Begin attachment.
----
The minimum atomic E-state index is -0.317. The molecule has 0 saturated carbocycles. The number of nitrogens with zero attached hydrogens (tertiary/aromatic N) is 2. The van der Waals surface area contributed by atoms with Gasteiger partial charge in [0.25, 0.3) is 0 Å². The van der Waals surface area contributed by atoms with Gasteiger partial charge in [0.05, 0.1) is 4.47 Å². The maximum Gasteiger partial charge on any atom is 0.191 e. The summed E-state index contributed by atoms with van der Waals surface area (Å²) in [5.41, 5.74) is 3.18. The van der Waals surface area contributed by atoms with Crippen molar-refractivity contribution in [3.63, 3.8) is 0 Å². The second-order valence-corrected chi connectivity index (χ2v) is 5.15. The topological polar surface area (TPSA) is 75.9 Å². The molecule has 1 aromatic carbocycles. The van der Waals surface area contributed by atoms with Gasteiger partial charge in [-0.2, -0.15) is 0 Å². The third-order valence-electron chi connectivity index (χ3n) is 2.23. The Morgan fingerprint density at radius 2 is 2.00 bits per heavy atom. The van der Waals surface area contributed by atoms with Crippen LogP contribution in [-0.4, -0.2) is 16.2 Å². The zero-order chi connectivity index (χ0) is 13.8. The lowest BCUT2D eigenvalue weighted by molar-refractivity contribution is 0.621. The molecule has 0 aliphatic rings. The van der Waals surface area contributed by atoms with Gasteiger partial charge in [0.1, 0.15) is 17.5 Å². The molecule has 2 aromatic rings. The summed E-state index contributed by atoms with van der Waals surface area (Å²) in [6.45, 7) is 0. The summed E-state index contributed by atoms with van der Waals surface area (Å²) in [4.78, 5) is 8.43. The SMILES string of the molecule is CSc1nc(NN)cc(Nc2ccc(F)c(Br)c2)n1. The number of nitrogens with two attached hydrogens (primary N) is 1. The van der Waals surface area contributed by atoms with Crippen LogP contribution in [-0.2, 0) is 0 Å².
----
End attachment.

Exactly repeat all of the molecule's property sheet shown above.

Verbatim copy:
The minimum atomic E-state index is -0.317. The molecule has 0 saturated carbocycles. The number of nitrogens with zero attached hydrogens (tertiary/aromatic N) is 2. The van der Waals surface area contributed by atoms with Gasteiger partial charge in [0.25, 0.3) is 0 Å². The van der Waals surface area contributed by atoms with Gasteiger partial charge in [0.05, 0.1) is 4.47 Å². The maximum Gasteiger partial charge on any atom is 0.191 e. The summed E-state index contributed by atoms with van der Waals surface area (Å²) in [5.41, 5.74) is 3.18. The van der Waals surface area contributed by atoms with Crippen molar-refractivity contribution in [3.63, 3.8) is 0 Å². The second-order valence-corrected chi connectivity index (χ2v) is 5.15. The topological polar surface area (TPSA) is 75.9 Å². The molecule has 1 aromatic carbocycles. The van der Waals surface area contributed by atoms with Gasteiger partial charge in [-0.2, -0.15) is 0 Å². The third-order valence-electron chi connectivity index (χ3n) is 2.23. The Morgan fingerprint density at radius 2 is 2.00 bits per heavy atom. The van der Waals surface area contributed by atoms with Crippen LogP contribution in [-0.4, -0.2) is 16.2 Å². The zero-order chi connectivity index (χ0) is 13.8. The lowest BCUT2D eigenvalue weighted by molar-refractivity contribution is 0.621. The molecule has 0 aliphatic rings. The van der Waals surface area contributed by atoms with Gasteiger partial charge in [0.1, 0.15) is 17.5 Å². The molecule has 2 aromatic rings. The summed E-state index contributed by atoms with van der Waals surface area (Å²) in [6.45, 7) is 0. The summed E-state index contributed by atoms with van der Waals surface area (Å²) in [4.78, 5) is 8.43. The SMILES string of the molecule is CSc1nc(NN)cc(Nc2ccc(F)c(Br)c2)n1. The number of nitrogens with two attached hydrogens (primary N) is 1. The van der Waals surface area contributed by atoms with Crippen LogP contribution in [-0.2, 0) is 0 Å².